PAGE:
Democratic infighting brings smile to conservative observers

These are the halcyon days for a conservative commentator, as each passing breeze brings to the writer more news of goofy bumbling and overreaching from the left. The topics are practically endless. It is more fun to watch than Joe Biden at a karaoke bar.

This is only true, however, if you ignore the extreme danger all this poses to our constitutional republic and to us simple folk who dwell in the Centennial State. But that’s a small price to pay when we have the opportunity to bring a good chuckle to future political observers.

One thing times like these guarantee is a rollicking amount of good political theater. Usually the prime targets are in the nation’s capital, but this election cycle we barely get out of the driveway before we run into some cause for mirth.

For instance, we have the sad spectacle of a governor who is in such deep political trouble that a blogger on the MSNBC Web site is even worried about his political survival. Callous political observers are trying to guess which political parade Gov. Bill Ritter will join next. They believe he has gone from being anti-energy, to stumping on behalf of natural gas development. And, after new oil and gas regulations that he supported played a part in eliminating thousands of high-paying energy jobs in Colorado, he is now suddenly worried about unemployment.

Many in Ritter’s own party are not highly enamored of him at the moment because throughout the last legislative session he was coy about his position on several bills supported by labor unions. A few Democratic lawmakers in dicey districts went out on a limb to vote for the measures, only to have them vetoed by the governor.

This has kept the governor off of a number of Democratic legislators’ hit parades and made them unenthusiastic troops for his re-election.

Furthering Ritter’s problems and those of other Democrats was the governor’s awesomely bizarre choice of Michael Bennet to fill the U.S. Senate seat vacated by Ken Salazar when he became secretary of Interior. I’m pretty sure that former Speaker of the House Andrew Romanoff was in the process of booking a plane ticket to Washington when he got the news of Bennet’s appointment.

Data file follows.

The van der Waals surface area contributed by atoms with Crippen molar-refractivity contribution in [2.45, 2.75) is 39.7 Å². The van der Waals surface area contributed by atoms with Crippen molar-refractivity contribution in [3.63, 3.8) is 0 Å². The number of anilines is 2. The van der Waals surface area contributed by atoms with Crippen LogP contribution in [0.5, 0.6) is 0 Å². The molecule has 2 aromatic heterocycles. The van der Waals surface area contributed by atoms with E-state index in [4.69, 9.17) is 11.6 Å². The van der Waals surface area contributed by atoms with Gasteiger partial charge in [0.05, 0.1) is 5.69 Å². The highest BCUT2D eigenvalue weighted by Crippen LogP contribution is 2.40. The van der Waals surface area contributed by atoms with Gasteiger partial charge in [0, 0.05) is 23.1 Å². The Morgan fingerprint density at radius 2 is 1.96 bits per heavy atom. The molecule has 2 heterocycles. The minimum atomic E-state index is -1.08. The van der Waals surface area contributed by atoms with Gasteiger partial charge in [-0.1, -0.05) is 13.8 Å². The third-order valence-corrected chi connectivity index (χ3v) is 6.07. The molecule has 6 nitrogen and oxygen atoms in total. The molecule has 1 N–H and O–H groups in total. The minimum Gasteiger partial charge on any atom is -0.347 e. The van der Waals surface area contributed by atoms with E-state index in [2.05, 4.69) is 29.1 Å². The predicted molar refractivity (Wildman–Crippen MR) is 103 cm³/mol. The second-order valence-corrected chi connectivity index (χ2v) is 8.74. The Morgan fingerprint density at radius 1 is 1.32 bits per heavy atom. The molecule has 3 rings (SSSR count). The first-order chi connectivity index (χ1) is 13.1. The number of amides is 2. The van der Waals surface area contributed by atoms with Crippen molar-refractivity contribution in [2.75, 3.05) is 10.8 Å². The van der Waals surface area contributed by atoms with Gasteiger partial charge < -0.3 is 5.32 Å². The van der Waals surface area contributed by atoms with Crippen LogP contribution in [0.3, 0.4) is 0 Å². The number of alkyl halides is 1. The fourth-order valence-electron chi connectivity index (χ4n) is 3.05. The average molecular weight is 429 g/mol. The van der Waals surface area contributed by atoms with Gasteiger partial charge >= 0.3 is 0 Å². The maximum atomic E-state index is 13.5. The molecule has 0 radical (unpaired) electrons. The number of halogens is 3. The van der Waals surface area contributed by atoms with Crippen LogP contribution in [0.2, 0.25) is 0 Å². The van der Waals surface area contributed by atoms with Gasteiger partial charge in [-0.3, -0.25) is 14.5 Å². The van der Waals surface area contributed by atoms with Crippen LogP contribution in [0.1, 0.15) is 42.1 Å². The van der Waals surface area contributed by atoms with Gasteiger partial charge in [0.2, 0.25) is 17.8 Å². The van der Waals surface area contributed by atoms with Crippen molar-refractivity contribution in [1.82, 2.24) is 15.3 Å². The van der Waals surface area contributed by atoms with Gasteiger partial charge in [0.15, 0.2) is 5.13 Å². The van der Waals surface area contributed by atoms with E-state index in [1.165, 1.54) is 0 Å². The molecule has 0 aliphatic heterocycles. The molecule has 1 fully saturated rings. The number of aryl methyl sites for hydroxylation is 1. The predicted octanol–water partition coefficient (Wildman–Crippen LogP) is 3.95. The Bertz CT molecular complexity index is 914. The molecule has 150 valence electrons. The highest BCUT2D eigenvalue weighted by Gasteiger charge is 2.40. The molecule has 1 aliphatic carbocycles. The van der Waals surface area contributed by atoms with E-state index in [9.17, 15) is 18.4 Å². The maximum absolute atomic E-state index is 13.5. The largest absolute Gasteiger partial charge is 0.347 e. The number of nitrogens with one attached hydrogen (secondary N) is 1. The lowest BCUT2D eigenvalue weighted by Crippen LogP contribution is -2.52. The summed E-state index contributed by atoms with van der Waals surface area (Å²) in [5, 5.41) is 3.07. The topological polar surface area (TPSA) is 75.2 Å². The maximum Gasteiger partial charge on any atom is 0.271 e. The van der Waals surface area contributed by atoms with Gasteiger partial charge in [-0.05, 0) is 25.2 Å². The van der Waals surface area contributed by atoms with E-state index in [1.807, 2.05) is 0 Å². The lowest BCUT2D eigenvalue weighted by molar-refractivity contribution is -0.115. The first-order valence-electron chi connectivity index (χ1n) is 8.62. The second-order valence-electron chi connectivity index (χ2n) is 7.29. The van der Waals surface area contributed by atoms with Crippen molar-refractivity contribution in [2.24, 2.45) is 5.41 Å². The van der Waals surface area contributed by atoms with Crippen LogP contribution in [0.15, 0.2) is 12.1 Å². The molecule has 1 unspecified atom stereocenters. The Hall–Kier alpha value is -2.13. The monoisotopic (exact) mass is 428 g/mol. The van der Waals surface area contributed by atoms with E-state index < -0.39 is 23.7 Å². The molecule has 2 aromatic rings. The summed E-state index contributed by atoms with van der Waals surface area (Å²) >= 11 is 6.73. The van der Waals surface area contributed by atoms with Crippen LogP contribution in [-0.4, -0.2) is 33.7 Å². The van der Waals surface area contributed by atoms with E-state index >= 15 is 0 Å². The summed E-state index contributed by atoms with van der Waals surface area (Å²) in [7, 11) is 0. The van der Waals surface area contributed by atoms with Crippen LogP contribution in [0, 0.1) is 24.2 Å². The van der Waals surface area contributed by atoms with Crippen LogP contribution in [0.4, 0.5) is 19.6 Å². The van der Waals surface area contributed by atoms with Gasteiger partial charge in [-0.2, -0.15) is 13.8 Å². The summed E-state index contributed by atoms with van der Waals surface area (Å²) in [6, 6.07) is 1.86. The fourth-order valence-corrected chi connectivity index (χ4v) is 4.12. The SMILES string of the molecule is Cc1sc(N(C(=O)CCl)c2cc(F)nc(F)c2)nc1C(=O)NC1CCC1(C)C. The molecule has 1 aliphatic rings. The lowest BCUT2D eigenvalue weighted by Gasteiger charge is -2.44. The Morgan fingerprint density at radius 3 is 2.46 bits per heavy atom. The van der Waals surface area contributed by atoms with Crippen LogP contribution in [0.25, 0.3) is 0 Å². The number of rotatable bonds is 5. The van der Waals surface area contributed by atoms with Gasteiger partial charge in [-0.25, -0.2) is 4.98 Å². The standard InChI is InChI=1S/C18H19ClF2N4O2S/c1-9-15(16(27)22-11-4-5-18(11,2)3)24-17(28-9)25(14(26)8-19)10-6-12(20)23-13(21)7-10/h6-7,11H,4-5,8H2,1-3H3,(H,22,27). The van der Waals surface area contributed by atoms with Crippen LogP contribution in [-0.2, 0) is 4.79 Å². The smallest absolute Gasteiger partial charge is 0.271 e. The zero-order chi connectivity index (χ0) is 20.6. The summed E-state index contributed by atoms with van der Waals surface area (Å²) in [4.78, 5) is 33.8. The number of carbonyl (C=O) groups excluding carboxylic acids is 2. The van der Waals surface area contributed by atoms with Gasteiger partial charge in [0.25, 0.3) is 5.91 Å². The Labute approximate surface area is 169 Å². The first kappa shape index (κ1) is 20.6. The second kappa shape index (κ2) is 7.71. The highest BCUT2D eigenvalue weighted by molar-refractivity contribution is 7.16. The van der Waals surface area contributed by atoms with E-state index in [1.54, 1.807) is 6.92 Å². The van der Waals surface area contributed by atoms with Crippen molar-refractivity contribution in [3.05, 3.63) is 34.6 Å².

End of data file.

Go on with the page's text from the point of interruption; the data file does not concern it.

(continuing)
Only the most disoriented politico could not see that Romanoff would have a much better opportunity to hold onto the Senate seat for the Democrats than the practically invisible Bennet, whose nomination may have made the seat more accessible to Republicans than if it had not been filled at all.

This has pretty much been confirmed by the fact that Sen. Bennet has been running a distant second in polling to the elusive “candidate to be named later” choice.

The announcement of former Republican Lt. Gov. Jane Norton to seek the position has taken things from worse to much worse. Not to detract from Norton’s obvious credentials, but it’s a pretty sad state of affairs for an incumbent senator when a former lieutenant governor, not exactly a rock star position in the political world, sucks all the air out of the campaign just by announcing.

Couple this with Romanoff’s own announcement to challenge Bennet in a primary battle and it seems the only question about this political bullfight will be if the senator is dispatched by the picador or the matador.

Many observers think Sen. Bennet will have a difficult time surviving Romanoff’s challenge. Still, it will be an interesting contest to watch because Bennet seems to have the out-of-state money while Romanoff has the legislative foot soldiers.

Meanwhile on the Eastern Front, it seems that former Republican candidate for the Senate and frequent western Colorado visitor Ryan Frazier may be getting out of the way of Jane Norton and mounting a challenge against 7th District Congressman Ed Perlmutter.

All this while the rumors of a possible Scott Tipton run for our own 3rd Congressional District seat against incumbent Congressman John Salazar continue to grow to the south.  Plenty to write about, that’s for sure.


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